The Java dispatcher uses the J2EE Engine Load Balancing System to perform load balancing for various types of client requests. The Load Balancing System is used to distribute requests to resources within the cluster. When a client application requests a resource of a server process, the Load Balancing System chooses the most appropriate server within the cluster to dispatch the request to. This system is implemented in the J2EE Engine by means of the “Round Robin” algorithm.
The Load Balancing System is used by distributed services only (services that run on the dispatcher and server elements of the cluster). The services running on the Java dispatcher use this system to determine which server process will work on the request.
The J2EE Engine Load Balancing System implements the following functions:
· Load balancing of system (cluster) resources using the “Round Robin” algorithm.
· Monitoring each server process for a particular service that can process the incoming request.
· The Load Balancing system includes only the server cluster elements that are not stopped or marked for shutdown:
Ў When a server element is shut down, it is excluded from the Load Balancing system. When a new element is started, it is included in the system.
Ў When there is a server process marked for shutdown, it is excluded from the Load Balancing System. The mark for shutdown option is used if you want to stop a particular server process without terminating the work of the clients that are currently connected to it. The J2EE Engine waits for the current requests to be processed and then stops the corresponding element. After the element is stopped the Load Balancing System stops sending requests to it.
When the HTTP Provider Service is not configured for heterogeneous load balancing, it uses the homogeneous load balancing algorithm to determine the appropriate server process to dispatch the request to. When an HTTP request reaches the Java dispatcher and it is not part of a user session, the load balancing chooses a server process randomly from all the server processes within the Java instance that have an HTTP Provider Service running on them.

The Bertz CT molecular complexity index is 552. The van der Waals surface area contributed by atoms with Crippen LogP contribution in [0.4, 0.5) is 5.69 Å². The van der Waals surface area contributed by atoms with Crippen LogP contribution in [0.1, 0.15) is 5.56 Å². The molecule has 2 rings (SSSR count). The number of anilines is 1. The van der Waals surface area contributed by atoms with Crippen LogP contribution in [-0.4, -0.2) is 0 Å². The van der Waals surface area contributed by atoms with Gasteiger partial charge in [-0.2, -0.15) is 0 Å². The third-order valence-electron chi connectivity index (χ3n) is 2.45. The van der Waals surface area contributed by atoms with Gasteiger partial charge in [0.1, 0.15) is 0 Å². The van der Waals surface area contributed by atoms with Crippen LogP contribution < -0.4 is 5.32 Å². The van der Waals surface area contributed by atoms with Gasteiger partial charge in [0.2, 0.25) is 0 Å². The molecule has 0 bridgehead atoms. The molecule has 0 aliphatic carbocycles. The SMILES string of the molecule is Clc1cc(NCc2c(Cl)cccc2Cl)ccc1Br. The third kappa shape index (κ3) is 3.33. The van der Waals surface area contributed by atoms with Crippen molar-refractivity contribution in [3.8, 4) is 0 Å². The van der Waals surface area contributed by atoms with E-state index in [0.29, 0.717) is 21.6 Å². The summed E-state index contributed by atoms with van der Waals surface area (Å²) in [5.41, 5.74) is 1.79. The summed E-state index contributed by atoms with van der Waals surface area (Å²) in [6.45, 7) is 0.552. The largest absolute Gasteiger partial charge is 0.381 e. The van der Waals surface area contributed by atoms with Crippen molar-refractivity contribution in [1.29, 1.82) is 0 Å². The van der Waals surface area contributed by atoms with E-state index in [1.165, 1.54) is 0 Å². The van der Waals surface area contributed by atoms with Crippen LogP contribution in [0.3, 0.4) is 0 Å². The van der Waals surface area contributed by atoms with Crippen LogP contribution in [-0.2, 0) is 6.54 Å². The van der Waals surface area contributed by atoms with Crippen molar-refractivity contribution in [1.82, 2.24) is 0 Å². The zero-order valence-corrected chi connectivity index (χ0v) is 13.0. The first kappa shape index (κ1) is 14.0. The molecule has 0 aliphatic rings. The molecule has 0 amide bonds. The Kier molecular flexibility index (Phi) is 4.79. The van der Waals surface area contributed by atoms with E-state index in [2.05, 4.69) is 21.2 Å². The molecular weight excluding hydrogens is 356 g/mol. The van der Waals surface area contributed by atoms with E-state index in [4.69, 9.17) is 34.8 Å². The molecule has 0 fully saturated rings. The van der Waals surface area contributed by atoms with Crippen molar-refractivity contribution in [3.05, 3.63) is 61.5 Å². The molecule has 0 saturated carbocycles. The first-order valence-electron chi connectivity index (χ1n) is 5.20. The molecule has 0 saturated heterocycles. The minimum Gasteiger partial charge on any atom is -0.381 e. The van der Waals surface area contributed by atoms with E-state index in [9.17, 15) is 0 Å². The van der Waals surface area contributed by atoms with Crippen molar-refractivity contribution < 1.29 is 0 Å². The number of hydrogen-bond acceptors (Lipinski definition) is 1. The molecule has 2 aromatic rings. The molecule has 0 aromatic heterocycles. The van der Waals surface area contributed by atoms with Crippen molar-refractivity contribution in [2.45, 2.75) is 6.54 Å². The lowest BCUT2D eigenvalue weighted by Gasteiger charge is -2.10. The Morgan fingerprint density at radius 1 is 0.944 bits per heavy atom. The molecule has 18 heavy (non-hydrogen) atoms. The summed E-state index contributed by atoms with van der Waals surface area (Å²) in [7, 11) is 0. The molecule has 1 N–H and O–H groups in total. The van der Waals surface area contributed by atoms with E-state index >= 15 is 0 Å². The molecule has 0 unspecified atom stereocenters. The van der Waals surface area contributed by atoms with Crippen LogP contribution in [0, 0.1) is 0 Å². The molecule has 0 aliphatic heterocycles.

When using homogeneous load balancing, all your Web applications must be running on each server process in the cluster. By default, the J2EE Engine Deploy Service starts a Web application on each server process once the application is successfully deployed. However, you have the option of stopping the application on a random server process. If you do this, you must consider switching on the heterogeneous load balancing functions of HTTP Provider Service.
For more information, see Load Balancing for J2EE Web Applications and Registering Server Processes for HTTP Load Balancing.
The load balancing mechanism for RMI-P4 and RMI-IIOP requests is based entirely on the functions of the Load Balancing System. Load balancing for this type of requests is performed on the Java dispatcher when remote clients attempt to obtain initial context references to the remote server-side object. After obtaining the initial context, the ID of the server process on which the remote object resides is encoded into the request, so that consequent requests to the same object are dispatched to the same server process.
Using the Message Server, it is possible to enable instance-level load balancing for RMI-P4 requests. For more information, see Load Balancing of Client RMI-P4 Requests in the Development Manual.